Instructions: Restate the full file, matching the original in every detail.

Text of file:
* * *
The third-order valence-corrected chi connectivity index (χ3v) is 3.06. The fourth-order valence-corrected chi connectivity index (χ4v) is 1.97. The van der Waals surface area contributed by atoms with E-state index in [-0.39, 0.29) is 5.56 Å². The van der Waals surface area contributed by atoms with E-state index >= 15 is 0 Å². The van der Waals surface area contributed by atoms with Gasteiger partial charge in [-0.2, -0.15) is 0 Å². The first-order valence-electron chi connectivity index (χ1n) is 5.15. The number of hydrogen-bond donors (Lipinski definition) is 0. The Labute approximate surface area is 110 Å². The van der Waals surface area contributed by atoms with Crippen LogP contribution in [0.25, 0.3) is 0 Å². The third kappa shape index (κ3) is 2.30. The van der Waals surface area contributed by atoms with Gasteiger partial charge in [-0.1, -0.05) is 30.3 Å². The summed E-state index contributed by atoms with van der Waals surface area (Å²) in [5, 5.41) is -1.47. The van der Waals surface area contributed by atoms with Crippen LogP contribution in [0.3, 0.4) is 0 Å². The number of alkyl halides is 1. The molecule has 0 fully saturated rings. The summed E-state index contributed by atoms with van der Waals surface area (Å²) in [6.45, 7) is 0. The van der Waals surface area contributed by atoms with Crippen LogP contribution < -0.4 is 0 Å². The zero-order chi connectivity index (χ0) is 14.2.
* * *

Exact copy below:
The third-order valence-corrected chi connectivity index (χ3v) is 3.06. The fourth-order valence-corrected chi connectivity index (χ4v) is 1.97. The van der Waals surface area contributed by atoms with E-state index in [-0.39, 0.29) is 5.56 Å². The van der Waals surface area contributed by atoms with E-state index >= 15 is 0 Å². The van der Waals surface area contributed by atoms with Gasteiger partial charge in [-0.2, -0.15) is 0 Å². The first-order valence-electron chi connectivity index (χ1n) is 5.15. The number of hydrogen-bond donors (Lipinski definition) is 0. The Labute approximate surface area is 110 Å². The van der Waals surface area contributed by atoms with Crippen LogP contribution in [0.25, 0.3) is 0 Å². The third kappa shape index (κ3) is 2.30. The van der Waals surface area contributed by atoms with Gasteiger partial charge in [-0.1, -0.05) is 30.3 Å². The summed E-state index contributed by atoms with van der Waals surface area (Å²) in [5, 5.41) is -1.47. The van der Waals surface area contributed by atoms with Crippen LogP contribution in [0.3, 0.4) is 0 Å². The number of alkyl halides is 1. The molecule has 0 fully saturated rings. The summed E-state index contributed by atoms with van der Waals surface area (Å²) in [6.45, 7) is 0. The van der Waals surface area contributed by atoms with Crippen LogP contribution < -0.4 is 0 Å². The zero-order chi connectivity index (χ0) is 14.2.